Maryland environmental groups were jubilant about a bill that would provide $9.5 billion over five years to pay down the National Park Service’s maintenance backlog and provide permanent funding at $900 million per year for the Land and Water Conservation Fund, which supports natural areas and recreation activities.
The legislation was sponsored by the late U.S. Rep. John Lewis of Georgia, the civil rights giant who died last week. During a debate on the measure on the House floor Wednesday, Majority Leader Steny H. Hoyer (D-Md.) said Lewis “understood that conserving America’s great outdoors and public spaces went part in parcel with protecting the legacy of civil rights.”
The House approved the bill by a vote of 310-107. The bill had broad bipartisan support, with 228 Democrats and 81 Republicans voting for it. Maryland’s lone Republican congressman, Andrew P. Harris, was a “no” vote.
The U.S. Senate adopted the measure in June by a 73-25 vote.
President Trump is expected to sign the bill when it arrives on his desk.
“I am calling on Congress to send me a Bill that fully and permanently funds the LWCF and restores our National Parks,” Trump tweeted in March. “When I sign it into law, it will be HISTORIC for our beautiful public lands.”
Trump and environmental groups are rarely in alignment, but that was the case Wednesday.
“The passage of the Great American Outdoors Act is a significant victory for Maryland,” said Maryland League of Conservation Voters Executive Director Kim Coble. “The bill guarantees that Marylanders will have access to clean, safe, and healthy parks for years to come.”
The Great American Outdoors Act will allow the National Park Service to restore resources that are deteriorating due to age and inconsistent funding. In Maryland alone, park sites that welcome nearly 7 million visitors and support more than 2,900 jobs each year require $244 million in repairs, national studies have shown.
The now-permanent LWCF funding is significant for Maryland: The state has received $231.8 million in LWCF funding over the past five decades, protecting places such as the Assateague Island National Seashore, Blackwater National Wildlife Refuge, Monocacy National Battlefield and the C&O Canal National Historic Park.
Maryland also uses LWCF to leverage additional funds, such as state Program Open Space money that funds hundreds of facilities and creates access to local and state parks.
Kate Breimann, state director of Environment Maryland, called the federal commitment “a critical investment.”
“This bipartisan victory shows that Americans are united in the commitment to protecting our public lands and open spaces,” she said.
But Utah Rep. Rob Bishop, the top Republican on the House Natural Resources Committee, objected to the bill, in part because it would add $17 billion to the national debt amid a pandemic.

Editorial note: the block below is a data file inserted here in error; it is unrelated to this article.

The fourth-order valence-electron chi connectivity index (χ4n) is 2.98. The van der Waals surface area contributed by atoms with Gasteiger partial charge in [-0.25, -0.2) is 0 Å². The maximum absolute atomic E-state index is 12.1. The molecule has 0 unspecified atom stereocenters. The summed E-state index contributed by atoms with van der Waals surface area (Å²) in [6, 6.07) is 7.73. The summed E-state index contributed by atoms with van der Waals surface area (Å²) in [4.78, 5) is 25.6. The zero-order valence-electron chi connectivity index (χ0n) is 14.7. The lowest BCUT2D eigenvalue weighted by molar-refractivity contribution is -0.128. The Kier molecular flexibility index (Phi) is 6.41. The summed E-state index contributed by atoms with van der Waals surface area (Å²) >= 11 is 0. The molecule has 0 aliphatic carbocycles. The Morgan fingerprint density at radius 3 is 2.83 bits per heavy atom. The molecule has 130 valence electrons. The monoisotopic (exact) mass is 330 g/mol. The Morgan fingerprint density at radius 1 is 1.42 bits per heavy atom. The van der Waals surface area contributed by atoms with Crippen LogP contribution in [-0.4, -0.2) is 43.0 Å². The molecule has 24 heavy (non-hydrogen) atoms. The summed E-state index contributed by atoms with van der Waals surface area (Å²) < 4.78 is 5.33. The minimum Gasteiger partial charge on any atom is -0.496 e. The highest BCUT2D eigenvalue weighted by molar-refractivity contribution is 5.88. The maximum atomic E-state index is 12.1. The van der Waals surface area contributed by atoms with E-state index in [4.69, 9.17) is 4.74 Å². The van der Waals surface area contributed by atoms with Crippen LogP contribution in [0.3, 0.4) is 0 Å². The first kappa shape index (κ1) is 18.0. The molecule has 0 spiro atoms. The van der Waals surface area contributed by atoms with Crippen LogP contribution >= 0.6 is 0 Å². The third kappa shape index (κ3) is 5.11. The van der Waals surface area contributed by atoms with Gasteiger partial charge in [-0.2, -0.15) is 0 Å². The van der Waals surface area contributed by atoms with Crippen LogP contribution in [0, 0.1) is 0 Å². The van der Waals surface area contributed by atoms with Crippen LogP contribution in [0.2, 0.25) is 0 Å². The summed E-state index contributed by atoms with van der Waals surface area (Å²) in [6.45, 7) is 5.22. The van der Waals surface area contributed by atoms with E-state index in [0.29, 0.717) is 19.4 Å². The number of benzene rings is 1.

The legislation also drew stiff opposition from oil-state Republicans because it would draw funds from fees from oil and gas extraction on federal lands and offshore drilling activity.
In an earlier statement, U.S. Rep. Garret Graves of Louisiana called the legislation an “activist, thinly veiled money laundering scheme” that would “accelerate the destruction of 4 million acres of America’s Mississippi River Delta coastal wetlands.”
The most outspoken critic of the bill in the Senate was also from Louisiana. U.S. Sen. Bill Cassidy, a Republican, said the bill diverts money away from the Gulf, where people live, and toward national parks, where they vacation — an indication of misplaced priorities. Our country has much greater priorities, he said, “than potholes and broken toilets in national parks.”
Election year politics
The bill was seen as a way to boost the reelection chances of lead sponsor Sen. Cory Gardner of Colorado and Sen. Steve Daines of Montana — two of the most vulnerable Republican incumbents running for reelection, as rated by the nonpartisan newsletter Inside Elections.
Overall, eight of the nine most vulnerable GOP incumbents backed the bill. Texas Sen. John Cornyn was the exception.
Maryland sites needed more than $244 million for deferred maintenance projects, according to a 2018 National Parks Service report that pegged the national backlog at $11.9 billion.
An analysis by the U.S. Department of the Interior estimated direct spending and related economic impacts of the bill would add 100,000 “job-years” to the national economy.
Polls show funding the National Park Service and the Land and Water Conservation Fund are overwhelmingly and increasingly popular. In a Pew Charitable Trusts poll last year, 82% of respondents said they wanted Congress to pay up to $1.3 billion to address the National Parks backlog, up from 76% in 2018.
Though popular, the issue may have little effect at the ballot box, said Barbara Norrander, a political scientist at the University of Arizona. Voters are focused on other issues and, in a presidential election year, are likely to base their votes for Senate on their party preference at the top of the ticket, she said.
“Even in normal times, most Americans do not pay much attention to what happens inside of Congress,” Norrander wrote in an email. “[W]ith the current situation, most voters would be more concerned about COVID-19 and the economy.”
Some environmental groups are still wary of the conservation records of some of the GOP senators who voted for the bill.
“They voted right on this one, but it won’t erase their terrible environmental records,” said Hannah Blatt, the communications manager for the Environmental Defense Fund’s political advocacy arm, EDF Action. “They have done nothing to stop the administration’s relentless attacks on our air and water.
Josh Kurtz contributed to this report.